With so many children needing a caretaker, 153 million globally to be exact, Michael has always loved the idea of adopting. With the current situation in Australia, the Government has made it very difficult to adopt.
Adopting is something that’s still in the back of our minds, but we’ve put it on the back burner for now because of the way that our life is currently set up.
People say to us all the time, “But couples like you guys should reproduce, your kids would be gorgeous and also brought up by such caring, loving parents with great life values.”
Comments like these are flattering and which I don’t doubt for a second. But that still doesn’t give us a strong enough reason to have children when there’s so much turmoil and doubt about the health of our planet.
It’s a selfish act not to want to have kids.
People I’ve spoken to think it’s a selfish act not to want to have kids and to choose instead a life that focuses more on the work you do, travelling and just simply enjoying life.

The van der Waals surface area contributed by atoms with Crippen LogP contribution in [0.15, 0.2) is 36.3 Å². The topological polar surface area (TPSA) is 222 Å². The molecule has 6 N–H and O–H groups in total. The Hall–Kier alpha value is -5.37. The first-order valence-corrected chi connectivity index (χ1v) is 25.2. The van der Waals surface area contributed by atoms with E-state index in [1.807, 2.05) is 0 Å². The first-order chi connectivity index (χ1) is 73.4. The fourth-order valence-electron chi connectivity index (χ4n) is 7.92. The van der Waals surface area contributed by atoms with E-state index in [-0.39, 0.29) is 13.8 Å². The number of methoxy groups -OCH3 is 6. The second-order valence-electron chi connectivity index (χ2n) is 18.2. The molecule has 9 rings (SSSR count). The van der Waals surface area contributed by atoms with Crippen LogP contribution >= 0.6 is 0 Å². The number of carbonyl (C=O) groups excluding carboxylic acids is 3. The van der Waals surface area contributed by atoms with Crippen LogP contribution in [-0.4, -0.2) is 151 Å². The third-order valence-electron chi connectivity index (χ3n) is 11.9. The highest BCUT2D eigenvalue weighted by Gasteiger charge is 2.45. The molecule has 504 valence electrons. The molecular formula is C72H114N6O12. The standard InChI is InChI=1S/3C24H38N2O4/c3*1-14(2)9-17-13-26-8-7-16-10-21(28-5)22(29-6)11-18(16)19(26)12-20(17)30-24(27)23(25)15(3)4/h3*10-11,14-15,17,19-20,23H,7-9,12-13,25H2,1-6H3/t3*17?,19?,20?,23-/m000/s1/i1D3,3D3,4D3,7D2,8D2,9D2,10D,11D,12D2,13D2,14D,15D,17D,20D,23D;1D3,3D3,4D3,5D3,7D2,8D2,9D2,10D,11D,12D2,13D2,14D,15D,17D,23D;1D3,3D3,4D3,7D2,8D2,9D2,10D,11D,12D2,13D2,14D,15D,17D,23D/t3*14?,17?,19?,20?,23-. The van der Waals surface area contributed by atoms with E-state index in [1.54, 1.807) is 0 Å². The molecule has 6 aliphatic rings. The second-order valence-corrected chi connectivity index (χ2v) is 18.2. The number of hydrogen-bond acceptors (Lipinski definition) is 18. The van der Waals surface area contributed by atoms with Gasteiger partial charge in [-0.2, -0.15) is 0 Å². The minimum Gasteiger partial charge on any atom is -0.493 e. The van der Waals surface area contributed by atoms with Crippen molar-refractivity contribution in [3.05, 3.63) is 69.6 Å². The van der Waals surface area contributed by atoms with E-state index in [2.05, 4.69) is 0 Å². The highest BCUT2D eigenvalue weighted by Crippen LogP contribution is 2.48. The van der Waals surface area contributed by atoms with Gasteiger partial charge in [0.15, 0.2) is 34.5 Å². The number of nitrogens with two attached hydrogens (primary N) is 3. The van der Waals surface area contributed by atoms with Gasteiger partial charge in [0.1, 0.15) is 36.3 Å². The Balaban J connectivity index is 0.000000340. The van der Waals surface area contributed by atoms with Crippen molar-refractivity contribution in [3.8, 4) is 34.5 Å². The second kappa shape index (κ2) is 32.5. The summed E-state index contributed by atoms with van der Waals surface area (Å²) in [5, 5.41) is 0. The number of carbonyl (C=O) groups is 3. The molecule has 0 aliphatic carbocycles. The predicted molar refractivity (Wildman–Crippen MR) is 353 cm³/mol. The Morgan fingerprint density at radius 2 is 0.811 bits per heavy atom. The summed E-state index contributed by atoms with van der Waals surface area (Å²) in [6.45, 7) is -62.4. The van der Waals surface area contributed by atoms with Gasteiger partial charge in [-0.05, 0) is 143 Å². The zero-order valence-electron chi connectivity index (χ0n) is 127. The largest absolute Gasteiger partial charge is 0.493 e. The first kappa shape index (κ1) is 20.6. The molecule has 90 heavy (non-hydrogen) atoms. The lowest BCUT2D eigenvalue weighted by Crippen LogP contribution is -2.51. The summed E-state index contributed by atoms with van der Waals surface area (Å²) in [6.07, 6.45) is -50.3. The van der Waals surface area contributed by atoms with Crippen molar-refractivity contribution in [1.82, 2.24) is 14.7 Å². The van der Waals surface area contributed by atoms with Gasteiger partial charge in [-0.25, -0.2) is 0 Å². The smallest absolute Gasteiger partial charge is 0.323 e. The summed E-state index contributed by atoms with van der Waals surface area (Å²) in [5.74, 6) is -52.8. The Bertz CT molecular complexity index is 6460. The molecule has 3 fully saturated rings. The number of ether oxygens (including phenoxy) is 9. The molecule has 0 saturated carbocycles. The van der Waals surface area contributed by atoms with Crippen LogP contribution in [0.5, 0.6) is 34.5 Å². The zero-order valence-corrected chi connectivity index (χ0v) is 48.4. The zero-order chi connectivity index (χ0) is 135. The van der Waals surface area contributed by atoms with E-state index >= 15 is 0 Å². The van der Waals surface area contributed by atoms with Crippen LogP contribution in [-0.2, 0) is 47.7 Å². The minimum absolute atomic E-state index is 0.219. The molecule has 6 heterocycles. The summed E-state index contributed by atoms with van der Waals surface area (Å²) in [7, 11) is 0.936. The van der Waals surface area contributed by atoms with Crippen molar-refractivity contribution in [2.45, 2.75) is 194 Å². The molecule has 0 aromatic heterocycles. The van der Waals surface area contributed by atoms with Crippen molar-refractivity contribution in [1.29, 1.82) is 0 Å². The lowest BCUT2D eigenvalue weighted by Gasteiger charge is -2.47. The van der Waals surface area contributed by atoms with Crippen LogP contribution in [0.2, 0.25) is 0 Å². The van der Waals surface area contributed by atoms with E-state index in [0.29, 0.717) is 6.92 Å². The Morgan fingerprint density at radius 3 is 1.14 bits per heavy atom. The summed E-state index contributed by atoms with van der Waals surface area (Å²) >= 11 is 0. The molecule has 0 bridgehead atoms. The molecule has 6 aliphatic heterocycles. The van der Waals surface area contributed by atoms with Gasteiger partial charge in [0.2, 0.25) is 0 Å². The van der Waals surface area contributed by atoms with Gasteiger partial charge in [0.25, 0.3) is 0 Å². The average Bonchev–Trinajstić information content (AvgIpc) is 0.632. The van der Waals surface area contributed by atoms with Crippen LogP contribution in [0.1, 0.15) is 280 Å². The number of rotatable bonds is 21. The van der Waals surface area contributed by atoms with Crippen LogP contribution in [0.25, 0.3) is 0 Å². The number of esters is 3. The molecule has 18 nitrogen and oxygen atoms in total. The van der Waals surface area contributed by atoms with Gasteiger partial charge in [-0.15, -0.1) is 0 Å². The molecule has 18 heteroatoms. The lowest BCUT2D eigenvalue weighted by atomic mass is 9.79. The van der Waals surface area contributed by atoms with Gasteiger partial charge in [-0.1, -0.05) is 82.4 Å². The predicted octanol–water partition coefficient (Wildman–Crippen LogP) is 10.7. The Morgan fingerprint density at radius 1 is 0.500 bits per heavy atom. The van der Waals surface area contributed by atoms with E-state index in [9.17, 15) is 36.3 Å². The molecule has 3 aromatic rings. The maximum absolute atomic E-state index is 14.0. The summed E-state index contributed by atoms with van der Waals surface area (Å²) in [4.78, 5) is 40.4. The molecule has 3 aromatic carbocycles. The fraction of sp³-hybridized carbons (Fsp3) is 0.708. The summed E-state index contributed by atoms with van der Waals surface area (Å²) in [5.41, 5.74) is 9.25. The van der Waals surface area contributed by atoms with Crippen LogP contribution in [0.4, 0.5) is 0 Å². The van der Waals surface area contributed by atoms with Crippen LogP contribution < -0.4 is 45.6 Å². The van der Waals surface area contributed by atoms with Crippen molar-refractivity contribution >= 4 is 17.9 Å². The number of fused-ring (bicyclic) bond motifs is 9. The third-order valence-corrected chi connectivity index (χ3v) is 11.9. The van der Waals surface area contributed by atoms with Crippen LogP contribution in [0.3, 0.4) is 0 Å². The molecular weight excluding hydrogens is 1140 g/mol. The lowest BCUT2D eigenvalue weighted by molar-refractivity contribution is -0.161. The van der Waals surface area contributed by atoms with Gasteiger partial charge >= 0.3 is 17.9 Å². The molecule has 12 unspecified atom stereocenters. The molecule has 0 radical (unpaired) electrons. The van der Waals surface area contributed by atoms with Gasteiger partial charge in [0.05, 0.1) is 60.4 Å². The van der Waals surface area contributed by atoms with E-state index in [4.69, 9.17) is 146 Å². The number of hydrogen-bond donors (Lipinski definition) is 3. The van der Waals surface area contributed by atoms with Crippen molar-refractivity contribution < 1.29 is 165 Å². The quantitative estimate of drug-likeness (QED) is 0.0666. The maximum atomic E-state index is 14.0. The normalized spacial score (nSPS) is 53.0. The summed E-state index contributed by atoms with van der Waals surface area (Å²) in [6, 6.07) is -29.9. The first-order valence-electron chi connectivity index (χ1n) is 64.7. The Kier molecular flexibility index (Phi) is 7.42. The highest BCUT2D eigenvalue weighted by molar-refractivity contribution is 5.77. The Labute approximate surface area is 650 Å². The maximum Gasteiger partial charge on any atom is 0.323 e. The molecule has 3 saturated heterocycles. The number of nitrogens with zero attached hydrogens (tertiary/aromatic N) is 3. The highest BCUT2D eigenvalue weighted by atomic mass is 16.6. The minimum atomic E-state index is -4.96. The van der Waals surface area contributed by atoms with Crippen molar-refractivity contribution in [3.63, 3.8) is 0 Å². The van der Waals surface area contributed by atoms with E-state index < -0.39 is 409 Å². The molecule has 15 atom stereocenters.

Now, I’m not saying you can’t enjoy life when you have kids, but there’s a whole set of new responsibilities that come along with it. For life! No return policy exists.
Some might say that adopting a dog is more restrictive as we can’t take him everywhere. But we can leave him at home, unattended if need be. There are pros and cons either way.
We’ve been conditioned as a society to conform to the status quo of meeting our life partner, getting married, buying a house and having kids. Call it the American Dream, if you’d prefer.
Whatever it is, when others, like myself, choose not to do one or all of those things, we get cast as outsiders. It’s as if there must be something wrong.